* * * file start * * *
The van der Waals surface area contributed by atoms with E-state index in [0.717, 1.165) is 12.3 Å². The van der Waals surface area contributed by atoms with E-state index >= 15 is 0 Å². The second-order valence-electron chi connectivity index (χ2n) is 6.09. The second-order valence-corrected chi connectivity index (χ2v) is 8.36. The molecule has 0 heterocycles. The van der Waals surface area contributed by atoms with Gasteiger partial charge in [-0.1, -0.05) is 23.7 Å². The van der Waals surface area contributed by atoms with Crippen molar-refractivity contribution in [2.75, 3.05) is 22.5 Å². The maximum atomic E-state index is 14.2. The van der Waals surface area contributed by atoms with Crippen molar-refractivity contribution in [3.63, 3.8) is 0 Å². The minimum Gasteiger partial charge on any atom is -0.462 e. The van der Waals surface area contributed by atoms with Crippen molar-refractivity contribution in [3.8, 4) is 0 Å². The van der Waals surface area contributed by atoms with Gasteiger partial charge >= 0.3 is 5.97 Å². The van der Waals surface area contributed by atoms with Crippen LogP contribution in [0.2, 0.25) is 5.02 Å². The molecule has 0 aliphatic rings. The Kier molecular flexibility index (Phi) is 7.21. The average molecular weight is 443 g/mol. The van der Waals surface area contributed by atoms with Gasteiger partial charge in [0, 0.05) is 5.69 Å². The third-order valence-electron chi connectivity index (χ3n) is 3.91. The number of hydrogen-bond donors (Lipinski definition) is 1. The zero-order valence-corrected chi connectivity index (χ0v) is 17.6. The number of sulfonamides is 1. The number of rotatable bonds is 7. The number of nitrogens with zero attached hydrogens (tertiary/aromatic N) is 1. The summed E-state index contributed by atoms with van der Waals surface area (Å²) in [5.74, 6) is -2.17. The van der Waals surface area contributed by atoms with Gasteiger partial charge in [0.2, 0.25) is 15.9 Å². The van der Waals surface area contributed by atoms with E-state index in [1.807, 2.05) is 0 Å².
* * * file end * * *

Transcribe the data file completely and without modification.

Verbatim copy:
The van der Waals surface area contributed by atoms with E-state index in [0.717, 1.165) is 12.3 Å². The van der Waals surface area contributed by atoms with E-state index >= 15 is 0 Å². The second-order valence-electron chi connectivity index (χ2n) is 6.09. The second-order valence-corrected chi connectivity index (χ2v) is 8.36. The molecule has 0 heterocycles. The van der Waals surface area contributed by atoms with Gasteiger partial charge in [-0.1, -0.05) is 23.7 Å². The van der Waals surface area contributed by atoms with Crippen molar-refractivity contribution in [2.75, 3.05) is 22.5 Å². The maximum atomic E-state index is 14.2. The van der Waals surface area contributed by atoms with Crippen molar-refractivity contribution in [3.63, 3.8) is 0 Å². The minimum Gasteiger partial charge on any atom is -0.462 e. The van der Waals surface area contributed by atoms with Crippen molar-refractivity contribution in [3.8, 4) is 0 Å². The van der Waals surface area contributed by atoms with Gasteiger partial charge >= 0.3 is 5.97 Å². The van der Waals surface area contributed by atoms with Crippen LogP contribution in [0.2, 0.25) is 5.02 Å². The molecule has 0 aliphatic rings. The Kier molecular flexibility index (Phi) is 7.21. The average molecular weight is 443 g/mol. The van der Waals surface area contributed by atoms with Gasteiger partial charge in [0, 0.05) is 5.69 Å². The third-order valence-electron chi connectivity index (χ3n) is 3.91. The number of hydrogen-bond donors (Lipinski definition) is 1. The zero-order valence-corrected chi connectivity index (χ0v) is 17.6. The number of sulfonamides is 1. The number of rotatable bonds is 7. The number of nitrogens with zero attached hydrogens (tertiary/aromatic N) is 1. The summed E-state index contributed by atoms with van der Waals surface area (Å²) in [5.74, 6) is -2.17. The van der Waals surface area contributed by atoms with Gasteiger partial charge in [0.2, 0.25) is 15.9 Å². The van der Waals surface area contributed by atoms with E-state index in [1.807, 2.05) is 0 Å².